The Things You Find

From the St. Louis Post-Dispatch, March 13, 1910.
Rev. Shields was my great-grandfather. And Cermak was Cermak.
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And in case you wondered what a smartass looked like at the turn of the last century, we have this snip about women trying to get men to sign dry petitions.
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© 2019 Tori Brovet/All rights reserved

Ex Libris

Instead of writing a blog post this weekend, I spent far too much time listening to Adele and creating a photo album for a past vacation. I knew perfectly well that I was stalling. I was operating in the nostalgia I could handle, rather than the uncomfortable one that actually needed my attention.

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Hello My Name Is

This woman’s face drifted up to me this week. She came out of a pile of photos, a randomly selected card in a shuffled deck of memories. It has been some days, but I keep going back to her although — and maybe because — I have no idea who she is.

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Unearthed: Aunt Edith’s First Act

Drama teacher, world traveler, film actress, and single woman on the go.

This Unearthed post has been challenging and personal for me.

My blog avatar is a photo of my great-great aunt, Edith Mack. When I began this project, I wanted her to be the guiding spirit of my research. What I know of Edith is fantastic. I dearly want to do her justice and tell her story well.

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Edith, aged 22

However, what I DON’T know of her life is also extensive. Putting her life in my usual chronological format has been like trying to climb a ladder with missing rungs. The gaps from event to event are long.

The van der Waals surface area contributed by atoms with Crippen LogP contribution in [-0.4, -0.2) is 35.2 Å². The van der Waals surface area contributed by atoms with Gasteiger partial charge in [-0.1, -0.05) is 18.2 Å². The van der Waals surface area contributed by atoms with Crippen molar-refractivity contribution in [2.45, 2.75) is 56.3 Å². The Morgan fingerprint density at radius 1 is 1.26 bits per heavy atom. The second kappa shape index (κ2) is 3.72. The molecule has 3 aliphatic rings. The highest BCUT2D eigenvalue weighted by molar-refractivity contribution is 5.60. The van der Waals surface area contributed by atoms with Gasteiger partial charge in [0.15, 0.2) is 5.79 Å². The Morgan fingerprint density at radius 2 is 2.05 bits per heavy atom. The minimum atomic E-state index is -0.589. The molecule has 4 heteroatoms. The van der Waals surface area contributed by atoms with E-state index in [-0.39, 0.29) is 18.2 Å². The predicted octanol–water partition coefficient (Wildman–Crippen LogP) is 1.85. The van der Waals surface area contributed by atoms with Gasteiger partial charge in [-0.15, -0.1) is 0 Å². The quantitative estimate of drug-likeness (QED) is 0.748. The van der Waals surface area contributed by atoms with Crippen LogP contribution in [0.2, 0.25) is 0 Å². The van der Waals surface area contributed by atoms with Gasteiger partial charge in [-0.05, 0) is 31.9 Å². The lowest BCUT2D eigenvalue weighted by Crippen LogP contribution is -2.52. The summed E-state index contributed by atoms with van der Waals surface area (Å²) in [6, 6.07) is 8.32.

But as she might say: The show must go on. Instead of a timeline, this one will be more like a scrapbook.

This is not the last time I will write about her. I’m not done with her yet.

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A Whole Mess of Franks

Sometimes a mystery stays a mystery.

Frank Brovet(s), part 1


I should preface by explaining something about me. I grew up in a small family, with a limited amount of relatives. There were maybe a dozen Brovets in the whole country, and I spent my first few decades confident that I knew all of them.

Ah, the assurance of youth.

I think that’s part of why the Frank story frustrates me so. I had this misconception, and I was able to hold onto it well into my 30s. My brain still gets stuck on the point of: I know all of them, so there can’t be more. This Frank situation has been like hearing, “That’s what YOU think,” from the Universe, over and over.

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Frank Brovet, Genealogical Nemesis

The watchmaker, the seamstress, and a mystery.

Last I left off, I was researching Richard Schober at the Newberry Library. He was not my only find that day. Nor the biggest find.

Back then, the Newberry was a rare place offering free access to the Chicago Tribune’s digital archives. I was full of confidence after my first stab at detective work, so I decided to keep going. I knew had relatives in Chicago at the turn of the 20th century. Maybe I could find a marriage announcement or something. Without too much thought, I typed my surname into the search box.

I hope you’re hearing the alarm blaring in your head. I did not hear it in mine.

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